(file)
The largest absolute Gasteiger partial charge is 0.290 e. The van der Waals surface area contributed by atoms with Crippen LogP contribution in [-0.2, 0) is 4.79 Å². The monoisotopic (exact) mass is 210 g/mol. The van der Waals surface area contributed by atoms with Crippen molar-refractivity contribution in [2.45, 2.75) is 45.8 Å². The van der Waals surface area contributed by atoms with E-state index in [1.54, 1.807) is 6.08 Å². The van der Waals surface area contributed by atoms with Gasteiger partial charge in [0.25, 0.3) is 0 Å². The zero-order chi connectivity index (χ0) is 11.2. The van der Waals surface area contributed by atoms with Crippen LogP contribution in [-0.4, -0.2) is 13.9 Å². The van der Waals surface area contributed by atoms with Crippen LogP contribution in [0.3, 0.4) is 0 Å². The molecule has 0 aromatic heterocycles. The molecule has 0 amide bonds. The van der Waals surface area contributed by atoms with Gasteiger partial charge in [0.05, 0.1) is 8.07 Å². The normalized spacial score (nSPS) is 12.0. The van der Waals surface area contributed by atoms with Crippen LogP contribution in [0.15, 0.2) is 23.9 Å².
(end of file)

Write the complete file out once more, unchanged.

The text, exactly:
The largest absolute Gasteiger partial charge is 0.290 e. The van der Waals surface area contributed by atoms with Crippen LogP contribution in [-0.2, 0) is 4.79 Å². The monoisotopic (exact) mass is 210 g/mol. The van der Waals surface area contributed by atoms with Crippen molar-refractivity contribution in [2.45, 2.75) is 45.8 Å². The van der Waals surface area contributed by atoms with E-state index in [1.54, 1.807) is 6.08 Å². The van der Waals surface area contributed by atoms with Gasteiger partial charge in [0.25, 0.3) is 0 Å². The zero-order chi connectivity index (χ0) is 11.2. The van der Waals surface area contributed by atoms with Crippen LogP contribution in [-0.4, -0.2) is 13.9 Å². The van der Waals surface area contributed by atoms with Crippen LogP contribution in [0.3, 0.4) is 0 Å². The molecule has 0 aromatic heterocycles. The molecule has 0 amide bonds. The van der Waals surface area contributed by atoms with Gasteiger partial charge in [0.05, 0.1) is 8.07 Å². The normalized spacial score (nSPS) is 12.0. The van der Waals surface area contributed by atoms with Crippen LogP contribution in [0.15, 0.2) is 23.9 Å².